In 1978 art history professor Les Crocker went down to visit the Odin J. Oyen building to meet with Leighton Oyen. Once there, he and his colleague discovered that many of the company’s original designs and drawings still existed in the old building. Now that collection is housed at the University of Wisconsin-La Crosse.
Location: 108 5th Ave. North
The Odin J. Oyen building here on Main Street is a very interesting, unusual building, and it played a role in the Oyen Collection that’s at the university. The Oyen Collection came about really as an accident. Joan Rausch, who had been a nurse for many years, came back to the university after her children were grown, and she got interested in local history, but she was interested in the building and in her research, she realized that Leighton Oyen, the son of Odin Oyen, was still alive. From there we learned that there were many designs and drawings from the firm still in existence, and early one Sunday morning in the fall of 1978, Joan and I came down to the Oyen building and met with Leighton.
There was a big liquor store on the ground floor of the building, I don’t remember now what was on the second floor, but the third floor was the old studio of the Oyen decorating company. It was a completely open space from the front to the back of the building. I remember several large, wooden easels pushed back against the wall, and there was a large oil painting hanging on one wall. Every flat space on that floor was covered with stacks and stacks of paper. Designs, drawings, presentation pieces, all sorts of visual material mixed together. Some of it was covered with dust that looked to be thirty or forty years old. Other piles had been looked at more recently. But as Joan and I went through them and blew the dust off and looked at the images, it was obvious that these were very important remains of the Oyen Company.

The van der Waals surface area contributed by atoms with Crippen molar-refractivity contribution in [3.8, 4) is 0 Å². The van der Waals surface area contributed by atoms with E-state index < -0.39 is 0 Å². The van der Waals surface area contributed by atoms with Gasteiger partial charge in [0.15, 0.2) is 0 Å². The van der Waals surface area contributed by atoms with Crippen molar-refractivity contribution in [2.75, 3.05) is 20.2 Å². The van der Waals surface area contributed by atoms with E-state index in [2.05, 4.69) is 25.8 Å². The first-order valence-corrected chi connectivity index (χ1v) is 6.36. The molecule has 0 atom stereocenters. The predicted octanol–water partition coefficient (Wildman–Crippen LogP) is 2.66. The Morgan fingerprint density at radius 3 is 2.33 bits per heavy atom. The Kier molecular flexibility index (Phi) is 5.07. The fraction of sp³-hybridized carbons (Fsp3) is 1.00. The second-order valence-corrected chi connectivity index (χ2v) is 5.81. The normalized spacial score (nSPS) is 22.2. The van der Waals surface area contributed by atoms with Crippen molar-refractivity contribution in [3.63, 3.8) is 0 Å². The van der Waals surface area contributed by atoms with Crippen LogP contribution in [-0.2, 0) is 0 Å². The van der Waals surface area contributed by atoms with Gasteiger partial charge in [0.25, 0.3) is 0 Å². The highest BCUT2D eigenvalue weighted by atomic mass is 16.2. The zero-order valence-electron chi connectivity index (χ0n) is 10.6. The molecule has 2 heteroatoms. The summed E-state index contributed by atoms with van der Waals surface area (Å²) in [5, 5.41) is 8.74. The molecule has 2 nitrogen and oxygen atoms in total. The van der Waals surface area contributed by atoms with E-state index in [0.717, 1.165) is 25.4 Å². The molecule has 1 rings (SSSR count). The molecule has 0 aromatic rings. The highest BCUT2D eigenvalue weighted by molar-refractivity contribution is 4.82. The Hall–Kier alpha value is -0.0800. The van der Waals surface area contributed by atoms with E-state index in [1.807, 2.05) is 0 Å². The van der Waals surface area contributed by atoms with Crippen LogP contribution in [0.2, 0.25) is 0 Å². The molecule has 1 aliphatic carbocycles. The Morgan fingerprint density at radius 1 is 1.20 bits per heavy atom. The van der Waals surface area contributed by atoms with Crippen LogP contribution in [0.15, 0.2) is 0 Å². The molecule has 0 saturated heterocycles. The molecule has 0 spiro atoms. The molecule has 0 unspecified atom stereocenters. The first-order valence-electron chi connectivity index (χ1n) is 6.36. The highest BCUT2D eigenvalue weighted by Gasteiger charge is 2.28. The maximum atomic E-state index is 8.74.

Leighton agreed to donate the material to the university, and Joan and I really grabbed the material and ran. We hauled it downstairs and put it in our cars. The painting we took off the stretcher and rolled it up and I carried it over to the university on top of my little Ford Mustang.
It was really important, we felt, to get the material then, while Leighton was willing to sign the papers. He had made agreements and not kept them before so we really thought it was important to get the material.
When we were up there, in the third floor studio, it was obvious that there was an awful lot of raw material here, and it’s the raw material that disappears the easiest. The paintings, the frescos, they tend to survive, but the drawings that tell us what the artist intended, what he was thinking, what he was figuring, often get lost, so all of this material is sort of the backstory on the final works of art.
In the ‘70s, the Oyen Building had suffered a great deal because of a large liquor store that was in the ground floor and there was a large metal sign across the front of the building that obscured part of the ground floor and part of the second floor. So you couldn’t see the nice stonework, you couldn’t see some of the brickwork on the second floor. So a truly distinguished building had been made rather ugly by one of the metal signs that were quite numerous in the downtown during the 1950s and ‘60s. Fortunately, the building has been restored now to its original appearance and contributes much to the community.
I’m Les Crocker. I taught art history at the university for thirty-two years, became interested in the buildings of La Crosse, and have spent the last forty years of my life researching and writing about the architecture of La Crosse.